ELGIN, Texas -- After years battling the drought, a Central Texas business is beating the odds. The Elgin CHRISTmas Tree Farm will open its fields for the holidays this week.
Owners Marc and Twyla Nash could see their fields from the family’s home balcony at the farm. There are rows of deep, green Virginia Pines. It’s a far different view from what the family saw just months ago.
“They were puny looking,” said Twyla. The drought hit their farm hard.
“The first couple of years, you think, 'This is a one-time deal,'” said Nash. However, the drought stretched on, and the toll it took on these crops grew.
“From 2009 to 2011 we were just surviving, and we were just glad if the trees were alive,” said Nash.
For a couple of years, the Nash family lost between 30 and 40 percent of their new crops. The drought forced other Christmas tree farms in the state to close. Twyla and Marc stayed determined to keep their farm alive.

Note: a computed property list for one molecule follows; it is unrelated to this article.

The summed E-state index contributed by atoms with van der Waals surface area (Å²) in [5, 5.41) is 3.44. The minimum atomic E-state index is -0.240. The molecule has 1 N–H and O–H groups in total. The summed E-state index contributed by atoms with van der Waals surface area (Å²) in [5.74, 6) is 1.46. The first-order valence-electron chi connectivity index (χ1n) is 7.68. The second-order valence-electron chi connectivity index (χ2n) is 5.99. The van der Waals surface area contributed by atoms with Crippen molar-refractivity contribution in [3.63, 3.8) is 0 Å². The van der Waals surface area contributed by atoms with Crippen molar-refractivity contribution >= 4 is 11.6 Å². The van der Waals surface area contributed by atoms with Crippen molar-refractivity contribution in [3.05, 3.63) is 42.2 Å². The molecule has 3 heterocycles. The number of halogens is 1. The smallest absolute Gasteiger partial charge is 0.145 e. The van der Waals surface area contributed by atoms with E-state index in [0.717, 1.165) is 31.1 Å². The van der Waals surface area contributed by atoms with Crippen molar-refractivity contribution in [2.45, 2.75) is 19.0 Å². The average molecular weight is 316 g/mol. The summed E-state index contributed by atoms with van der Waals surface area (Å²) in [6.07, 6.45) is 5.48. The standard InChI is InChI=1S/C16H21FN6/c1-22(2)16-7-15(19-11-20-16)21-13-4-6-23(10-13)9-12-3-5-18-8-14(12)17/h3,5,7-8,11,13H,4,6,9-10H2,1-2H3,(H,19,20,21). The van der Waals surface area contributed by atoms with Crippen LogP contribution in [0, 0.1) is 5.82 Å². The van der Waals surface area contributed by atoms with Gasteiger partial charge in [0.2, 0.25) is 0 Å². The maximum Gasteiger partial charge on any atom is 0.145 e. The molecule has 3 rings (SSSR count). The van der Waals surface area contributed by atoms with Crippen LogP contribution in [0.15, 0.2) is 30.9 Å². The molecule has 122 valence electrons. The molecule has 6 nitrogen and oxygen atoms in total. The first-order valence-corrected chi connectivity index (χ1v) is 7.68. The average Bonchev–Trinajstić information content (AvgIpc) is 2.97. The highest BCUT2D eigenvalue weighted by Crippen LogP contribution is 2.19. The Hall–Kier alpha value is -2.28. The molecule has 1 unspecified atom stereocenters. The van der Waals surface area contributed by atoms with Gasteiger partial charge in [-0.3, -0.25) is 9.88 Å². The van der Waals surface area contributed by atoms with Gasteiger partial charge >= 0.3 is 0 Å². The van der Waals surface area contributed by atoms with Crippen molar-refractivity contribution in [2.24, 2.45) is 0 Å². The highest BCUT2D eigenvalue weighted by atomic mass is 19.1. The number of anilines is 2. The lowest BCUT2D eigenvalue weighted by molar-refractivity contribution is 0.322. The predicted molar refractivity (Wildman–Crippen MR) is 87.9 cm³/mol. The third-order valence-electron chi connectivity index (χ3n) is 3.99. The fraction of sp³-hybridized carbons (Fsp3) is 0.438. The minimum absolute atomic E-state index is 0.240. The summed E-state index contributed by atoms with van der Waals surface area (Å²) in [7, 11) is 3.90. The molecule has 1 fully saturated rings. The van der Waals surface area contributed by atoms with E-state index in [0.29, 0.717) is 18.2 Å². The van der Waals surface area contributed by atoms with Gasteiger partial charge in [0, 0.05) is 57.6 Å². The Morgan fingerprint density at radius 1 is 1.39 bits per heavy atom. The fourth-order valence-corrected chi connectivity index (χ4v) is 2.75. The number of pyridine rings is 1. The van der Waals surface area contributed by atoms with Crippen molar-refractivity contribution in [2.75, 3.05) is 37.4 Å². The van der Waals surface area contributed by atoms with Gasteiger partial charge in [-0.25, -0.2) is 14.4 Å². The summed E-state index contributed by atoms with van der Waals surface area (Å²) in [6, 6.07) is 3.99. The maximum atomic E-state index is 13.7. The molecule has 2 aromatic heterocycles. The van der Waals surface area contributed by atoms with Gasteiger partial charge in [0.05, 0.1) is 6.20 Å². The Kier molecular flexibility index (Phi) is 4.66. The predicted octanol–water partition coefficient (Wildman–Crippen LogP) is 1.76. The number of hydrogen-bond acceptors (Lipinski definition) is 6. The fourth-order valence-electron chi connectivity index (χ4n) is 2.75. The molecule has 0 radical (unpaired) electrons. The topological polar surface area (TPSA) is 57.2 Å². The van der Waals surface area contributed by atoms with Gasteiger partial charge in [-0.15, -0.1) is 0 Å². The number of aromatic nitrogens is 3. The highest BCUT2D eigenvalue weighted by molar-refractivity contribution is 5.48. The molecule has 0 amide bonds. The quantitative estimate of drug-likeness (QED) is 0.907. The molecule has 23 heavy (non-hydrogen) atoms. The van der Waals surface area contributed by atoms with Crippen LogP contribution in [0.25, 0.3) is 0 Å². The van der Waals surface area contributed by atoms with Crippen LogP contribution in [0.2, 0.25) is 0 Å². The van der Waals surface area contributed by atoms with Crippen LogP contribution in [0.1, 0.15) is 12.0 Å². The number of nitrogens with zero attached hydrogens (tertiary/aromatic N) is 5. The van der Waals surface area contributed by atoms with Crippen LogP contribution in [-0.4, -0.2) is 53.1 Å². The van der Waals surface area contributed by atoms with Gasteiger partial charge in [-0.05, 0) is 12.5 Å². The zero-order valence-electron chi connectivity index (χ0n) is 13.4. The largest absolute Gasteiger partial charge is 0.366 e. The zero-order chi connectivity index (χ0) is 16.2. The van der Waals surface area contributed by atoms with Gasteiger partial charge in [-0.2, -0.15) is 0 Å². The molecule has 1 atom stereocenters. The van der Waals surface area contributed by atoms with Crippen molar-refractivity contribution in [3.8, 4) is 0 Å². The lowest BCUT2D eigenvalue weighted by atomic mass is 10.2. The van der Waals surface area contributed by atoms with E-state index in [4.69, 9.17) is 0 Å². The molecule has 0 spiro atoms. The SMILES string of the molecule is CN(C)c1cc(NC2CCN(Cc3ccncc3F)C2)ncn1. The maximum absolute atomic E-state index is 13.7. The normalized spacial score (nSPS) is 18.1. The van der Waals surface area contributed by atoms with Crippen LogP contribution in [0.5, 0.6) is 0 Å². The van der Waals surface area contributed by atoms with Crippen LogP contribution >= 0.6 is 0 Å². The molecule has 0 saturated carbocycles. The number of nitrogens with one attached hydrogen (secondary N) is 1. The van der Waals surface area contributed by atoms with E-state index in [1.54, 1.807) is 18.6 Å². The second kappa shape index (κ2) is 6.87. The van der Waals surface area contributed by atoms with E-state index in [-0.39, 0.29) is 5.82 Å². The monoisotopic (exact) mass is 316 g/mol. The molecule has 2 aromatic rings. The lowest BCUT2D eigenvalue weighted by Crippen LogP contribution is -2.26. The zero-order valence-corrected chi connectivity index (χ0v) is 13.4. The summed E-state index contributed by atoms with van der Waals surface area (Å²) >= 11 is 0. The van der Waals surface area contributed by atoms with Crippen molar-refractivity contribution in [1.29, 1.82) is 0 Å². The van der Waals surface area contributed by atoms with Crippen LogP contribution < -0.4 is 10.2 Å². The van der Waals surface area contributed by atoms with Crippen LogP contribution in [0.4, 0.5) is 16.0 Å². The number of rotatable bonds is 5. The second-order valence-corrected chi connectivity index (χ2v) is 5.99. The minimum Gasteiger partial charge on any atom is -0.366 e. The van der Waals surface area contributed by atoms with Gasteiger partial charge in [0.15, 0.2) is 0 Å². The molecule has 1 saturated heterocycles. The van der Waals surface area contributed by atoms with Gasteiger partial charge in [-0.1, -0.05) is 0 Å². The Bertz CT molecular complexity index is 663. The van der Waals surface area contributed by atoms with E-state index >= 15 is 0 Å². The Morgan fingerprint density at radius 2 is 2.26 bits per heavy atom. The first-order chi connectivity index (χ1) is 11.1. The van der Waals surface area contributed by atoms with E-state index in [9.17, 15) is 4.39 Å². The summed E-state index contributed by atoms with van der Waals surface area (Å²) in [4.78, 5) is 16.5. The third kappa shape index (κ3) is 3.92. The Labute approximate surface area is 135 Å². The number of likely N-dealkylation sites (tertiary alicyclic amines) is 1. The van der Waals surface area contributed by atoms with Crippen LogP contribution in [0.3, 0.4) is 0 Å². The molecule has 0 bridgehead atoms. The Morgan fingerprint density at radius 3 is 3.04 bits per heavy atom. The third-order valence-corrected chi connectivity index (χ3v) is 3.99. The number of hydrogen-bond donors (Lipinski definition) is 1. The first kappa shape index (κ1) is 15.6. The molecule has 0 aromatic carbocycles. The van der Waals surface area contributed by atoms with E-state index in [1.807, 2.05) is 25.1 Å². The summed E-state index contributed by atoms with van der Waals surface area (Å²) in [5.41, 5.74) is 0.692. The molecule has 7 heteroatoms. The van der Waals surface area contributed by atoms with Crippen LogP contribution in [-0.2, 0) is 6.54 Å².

“It's a big gamble. You're just kind of throwing the dice and hoping it rains,” said Nash. “We had to get pretty creative.”
It took watering their trees by hand to get them to grow. When the drought first hit in 2009, the trees in the field now were just beginning to grow. Twyla, Marc and their children pulled a rolling sprinkler across the entire field, watering one row of trees at a time.
“At that time we were getting up at six in the morning watering them; all our children, the whole bit,” Twyla said. “Now with the rains the last two years, they are looking beautiful, so it feels like all of our hard work has paid off.”
It wasn't until a couple of months ago that Marc realized he could no longer see through the trees. They were growing and filling in.
“Much fuller, healthier looking trees. We have more height on the trees this year,” said Nash.
Most of the trees at the Elgin CHRISTmas Tree Farm now stand between six and seven feet. The taller trees are still hard to come by. They simply aren't strong enough to grow much more.
The Nash family said they plan to bring in larger trees from northern states. However, for the first time in years, they expect most buyers will be able to pick and cut from their own fields. The farm expects to sell about 4,000 trees this season.
The fields open the day after Thanksgiving. Go here for more information.